Growth in the beverage industry is forecast to maintain an annual increase of 7 per cent – a large rise compared to the average increase of 2 per cent for the likes of France or Japan, according to statistics published by the Vietnam Beer-Alcohol-Beverage Association (VBA). With the most rapid growth seen in the fast-moving consumer goods industry, the volume sales of soft drinks and carbonated soft drinks in Vietnam was estimated to likely reach 3.3 billion and 1.5 billion litres in 2020, respectively.

The VBA statistics showed that 85 per cent of the annual production and consumption of the Vietnamese beverage market come from soft drinks, instant teas, fruit juices, and energy drinks. The association expects that the output of soft drinks will reach from 8.3 billion litres to 9.2 billion litres per year.



Photo: Vietnam Investment Review.

Investment ahead amid Covid-19 pandemic

Masan Consumer expects that its revenues from energy drinks will touch $217 million of the $304 million total revenue in terms of the company’s beverage segment as a whole. The company sets the target to balance its revenues from the food and beverage sector at 50 per cent each by 2025.

In a meeting with former Prime Minister Nguyen Xuan Phuc in 2018, president of Coca-Cola’s Bottling Investments Group Calin Dragan said that the corporation was looking for areas in Hanoi to build a fourth factory in Vietnam, while simultaneously planning to open an additional factory in Ho Chi Minh City in 2020. However, the pandemic developments seem to have put such plans on hold for now.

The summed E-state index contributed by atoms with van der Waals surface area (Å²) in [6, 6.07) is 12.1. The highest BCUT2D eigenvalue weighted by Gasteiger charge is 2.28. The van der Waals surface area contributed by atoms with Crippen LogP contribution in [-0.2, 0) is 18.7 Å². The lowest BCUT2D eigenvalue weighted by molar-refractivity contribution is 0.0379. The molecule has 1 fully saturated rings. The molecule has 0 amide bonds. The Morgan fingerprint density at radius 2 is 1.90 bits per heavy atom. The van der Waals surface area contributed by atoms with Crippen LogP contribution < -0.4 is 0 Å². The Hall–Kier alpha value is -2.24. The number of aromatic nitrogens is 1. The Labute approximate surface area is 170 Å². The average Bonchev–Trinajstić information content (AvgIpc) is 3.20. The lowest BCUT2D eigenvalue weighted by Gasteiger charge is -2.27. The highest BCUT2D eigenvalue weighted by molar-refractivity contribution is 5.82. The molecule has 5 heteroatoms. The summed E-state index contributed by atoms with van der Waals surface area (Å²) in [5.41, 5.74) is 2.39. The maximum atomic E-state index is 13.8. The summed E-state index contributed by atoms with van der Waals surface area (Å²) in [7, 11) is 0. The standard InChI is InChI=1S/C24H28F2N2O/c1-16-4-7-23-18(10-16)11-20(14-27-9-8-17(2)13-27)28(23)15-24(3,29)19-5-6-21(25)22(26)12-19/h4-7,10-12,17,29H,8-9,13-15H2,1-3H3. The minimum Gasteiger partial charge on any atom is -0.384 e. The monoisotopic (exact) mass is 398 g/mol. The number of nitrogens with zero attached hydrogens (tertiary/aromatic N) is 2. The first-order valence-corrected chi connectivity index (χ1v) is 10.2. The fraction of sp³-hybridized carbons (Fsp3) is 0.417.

The project in Hanoi was set for the total investment of $300 million, which would produce both traditional and nutritious products with higher added value using local materials, while generating jobs for thousands of direct and indirect labourers and developing a distribution network. Coca-Cola Vietnam first started investment in the country with a venture in Hanoi in 1994.

In the context of pandemic impacts, many businesses in the beverage industry are taking advantage to accelerate investment in innovation from the distribution system and adjusting the proportion between traditional and modern channels; developing applications to enhance customer experience; transforming packaging design; and developing product lines to strengthen resistance and the immune system for consumers, among others.



Vietnamese brewers are getting crowded out by foreign beer brands. Photo: VIR.

Photo: brandinside.asia.

Nguyen Dang Quang, chairman of Masan Group, said that in difficult times many food businesses are pioneering in finding solutions and new directions to be ready to overcome the pandemic, Vietnam Investment Review reported.

According to experts in the food and beverage industry, the stable macroeconomy and commitments in free trade agreements signed between Vietnam and its partners such as the European Union-Vietnam Free Trade Agreement (EVFTA) and the Comprehensive and Progressive Trans-Pacific Partnership (CPTPP) would bring export opportunities and more foreign investment. They would promote the transfer of technology and technological advancement in the industry.

Along with that, as reported by Vietnamnews, the food and beverage companies need to improve their competitiveness and increase investment in infrastructure systems and modernisation of production processes and corporate governance.


Ruby Lee